By Willy Staley  Tue Dec 6, 2011

The Success of Bank Transfer Day Still Up for Debate

Back in November, the Credit Union National Association (CUNA) claimed that credit unions took on about 650,000 new customers in the weeks leading up to Bank Transfer Day. It turns out they were off by a long shot. In October, credit unions actually took on an estimated 214,000 new members, far lower than the survey suggested.

This discrepancy has been attributed to the “non-scientific” nature of the initial survey, which aimed to find an estimate of how many megabank customers were fleeing corporate banks for credit unions, and which was done in a “rapid response fashion,” according to Mark Wolff, a CUNA spokesman. The result was an inflated number — 650,000 new members — based, perhaps, on an ambiguity in the language used in the survey. 

The survey asked credit unions about “growth in membership and accounts,” which means that respondents might have reported the number of new accounts being opened by existing members, instead of only reporting new membership growth. This, Wolff suggested, is what led to this wide berth between expected and actual membership growth.

Still, new member growth was higher than usual; between September and October, they took on 441,000 new members. Compare that to all of 2010, when credit unions gained 600,000 new members — this two month surge preceding Bank Transfer Day amounts to about 75% of all of last year’s growth.

Bank Transfer Day Sparks Account Growth Versus New Membership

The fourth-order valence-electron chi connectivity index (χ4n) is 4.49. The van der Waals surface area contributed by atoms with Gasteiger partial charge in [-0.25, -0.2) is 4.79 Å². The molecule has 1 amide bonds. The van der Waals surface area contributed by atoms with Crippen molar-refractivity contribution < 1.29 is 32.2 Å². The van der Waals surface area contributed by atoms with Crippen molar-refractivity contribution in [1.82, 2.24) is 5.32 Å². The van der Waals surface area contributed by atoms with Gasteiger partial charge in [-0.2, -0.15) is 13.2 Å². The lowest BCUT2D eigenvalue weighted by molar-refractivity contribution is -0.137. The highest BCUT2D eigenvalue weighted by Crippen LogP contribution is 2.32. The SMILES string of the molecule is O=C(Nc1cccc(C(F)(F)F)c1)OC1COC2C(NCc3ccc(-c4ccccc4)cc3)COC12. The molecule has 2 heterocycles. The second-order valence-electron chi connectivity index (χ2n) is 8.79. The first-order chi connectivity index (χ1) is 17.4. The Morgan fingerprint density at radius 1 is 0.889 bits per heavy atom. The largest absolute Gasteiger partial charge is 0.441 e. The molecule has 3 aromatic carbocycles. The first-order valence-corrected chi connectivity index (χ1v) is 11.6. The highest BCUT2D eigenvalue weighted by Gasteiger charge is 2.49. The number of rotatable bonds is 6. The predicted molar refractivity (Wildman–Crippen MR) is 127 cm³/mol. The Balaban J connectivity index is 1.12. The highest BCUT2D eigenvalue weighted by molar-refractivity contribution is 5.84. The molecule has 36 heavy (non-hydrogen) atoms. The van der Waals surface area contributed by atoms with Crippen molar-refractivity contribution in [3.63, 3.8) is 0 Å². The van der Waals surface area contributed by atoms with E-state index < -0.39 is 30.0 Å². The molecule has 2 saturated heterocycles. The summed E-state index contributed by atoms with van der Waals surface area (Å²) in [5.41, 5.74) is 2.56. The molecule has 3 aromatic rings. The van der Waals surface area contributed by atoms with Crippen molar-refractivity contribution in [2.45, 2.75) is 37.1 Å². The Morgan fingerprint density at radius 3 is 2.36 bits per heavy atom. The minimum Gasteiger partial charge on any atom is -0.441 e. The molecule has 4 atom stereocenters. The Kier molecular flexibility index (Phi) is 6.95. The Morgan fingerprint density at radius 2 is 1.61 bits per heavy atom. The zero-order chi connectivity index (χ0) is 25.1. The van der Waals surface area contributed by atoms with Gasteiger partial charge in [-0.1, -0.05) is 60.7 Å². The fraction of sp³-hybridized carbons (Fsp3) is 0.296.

And furthermore, this new figure doesn’t even include account growth, which could have been as big as, if not bigger than, the earlier estimate of 650,000. There are about 93 million credit union members in the United States, explained Wolff, and only about half of them have checking accounts with their credit union. Because checking account fees were the primary driver behind Bank Transfer Day, he went on, it’s likely that credit unions took on thousands of new checking accounts from existing members moving their checking accounts from Bank of America or Chase into the credit union they already have a savings account with.

The new figure, 441,000, does not take that into account.

But no matter how you cut it, Bank Transfer Day was not quite as powerful a movement as organizers or credit unions wanted it to be. Still, it was statistically significant and not to be ignored entirely.

In a statement, CUNA President and CEO Bill Cheney said: “[I]t is clear that consumers made a significant movement to credit unions in the weeks leading up to ‘Bank Transfer Day.’ Anecdotally, credit unions across the country have reported to us and to their local communities that they experienced record member growth during this period — and many report that growth is continuing at a similarly high level.”

Numbers aside, credit unions got themselves back into the headlines, and into the minds of young people. That might pay dividends for years to come.

 

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    I’d bet that the rate of member growth peaked for credit unions around mid October. By Bank Transfer Day (Nov. 5), the momentum created by BofA’s $5 debit fee was likely easing.